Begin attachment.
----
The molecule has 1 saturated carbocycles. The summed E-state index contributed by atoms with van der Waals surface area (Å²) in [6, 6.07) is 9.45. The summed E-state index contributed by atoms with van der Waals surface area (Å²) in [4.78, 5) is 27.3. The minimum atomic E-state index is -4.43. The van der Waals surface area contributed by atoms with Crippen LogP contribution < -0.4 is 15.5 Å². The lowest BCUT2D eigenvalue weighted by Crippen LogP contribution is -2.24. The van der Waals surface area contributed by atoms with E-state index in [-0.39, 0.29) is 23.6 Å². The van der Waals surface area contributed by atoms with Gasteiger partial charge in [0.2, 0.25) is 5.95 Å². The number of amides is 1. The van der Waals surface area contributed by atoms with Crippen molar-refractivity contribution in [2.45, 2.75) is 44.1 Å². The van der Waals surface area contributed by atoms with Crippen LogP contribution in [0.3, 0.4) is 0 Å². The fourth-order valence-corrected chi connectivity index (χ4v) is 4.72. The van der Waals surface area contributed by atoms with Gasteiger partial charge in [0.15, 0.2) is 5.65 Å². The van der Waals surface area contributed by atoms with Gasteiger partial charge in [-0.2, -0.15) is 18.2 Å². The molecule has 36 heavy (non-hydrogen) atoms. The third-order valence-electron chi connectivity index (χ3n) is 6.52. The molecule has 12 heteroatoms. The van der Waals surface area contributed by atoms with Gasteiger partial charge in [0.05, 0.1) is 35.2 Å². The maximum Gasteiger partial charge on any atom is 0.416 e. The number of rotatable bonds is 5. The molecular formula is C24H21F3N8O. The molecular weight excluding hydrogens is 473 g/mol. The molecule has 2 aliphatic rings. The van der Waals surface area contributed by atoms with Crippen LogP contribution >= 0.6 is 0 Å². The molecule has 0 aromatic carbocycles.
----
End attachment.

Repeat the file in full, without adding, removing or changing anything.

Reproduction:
The molecule has 1 saturated carbocycles. The summed E-state index contributed by atoms with van der Waals surface area (Å²) in [6, 6.07) is 9.45. The summed E-state index contributed by atoms with van der Waals surface area (Å²) in [4.78, 5) is 27.3. The minimum atomic E-state index is -4.43. The van der Waals surface area contributed by atoms with Crippen LogP contribution < -0.4 is 15.5 Å². The lowest BCUT2D eigenvalue weighted by Crippen LogP contribution is -2.24. The van der Waals surface area contributed by atoms with E-state index in [-0.39, 0.29) is 23.6 Å². The van der Waals surface area contributed by atoms with Gasteiger partial charge in [0.2, 0.25) is 5.95 Å². The number of amides is 1. The van der Waals surface area contributed by atoms with Crippen molar-refractivity contribution in [2.45, 2.75) is 44.1 Å². The van der Waals surface area contributed by atoms with Crippen LogP contribution in [0.3, 0.4) is 0 Å². The fourth-order valence-corrected chi connectivity index (χ4v) is 4.72. The van der Waals surface area contributed by atoms with Gasteiger partial charge in [0.15, 0.2) is 5.65 Å². The van der Waals surface area contributed by atoms with Gasteiger partial charge in [-0.2, -0.15) is 18.2 Å². The molecule has 36 heavy (non-hydrogen) atoms. The third-order valence-electron chi connectivity index (χ3n) is 6.52. The molecule has 12 heteroatoms. The van der Waals surface area contributed by atoms with Gasteiger partial charge in [0.05, 0.1) is 35.2 Å². The maximum Gasteiger partial charge on any atom is 0.416 e. The number of rotatable bonds is 5. The molecular formula is C24H21F3N8O. The molecular weight excluding hydrogens is 473 g/mol. The molecule has 2 aliphatic rings. The van der Waals surface area contributed by atoms with Crippen LogP contribution >= 0.6 is 0 Å². The molecule has 0 aromatic carbocycles.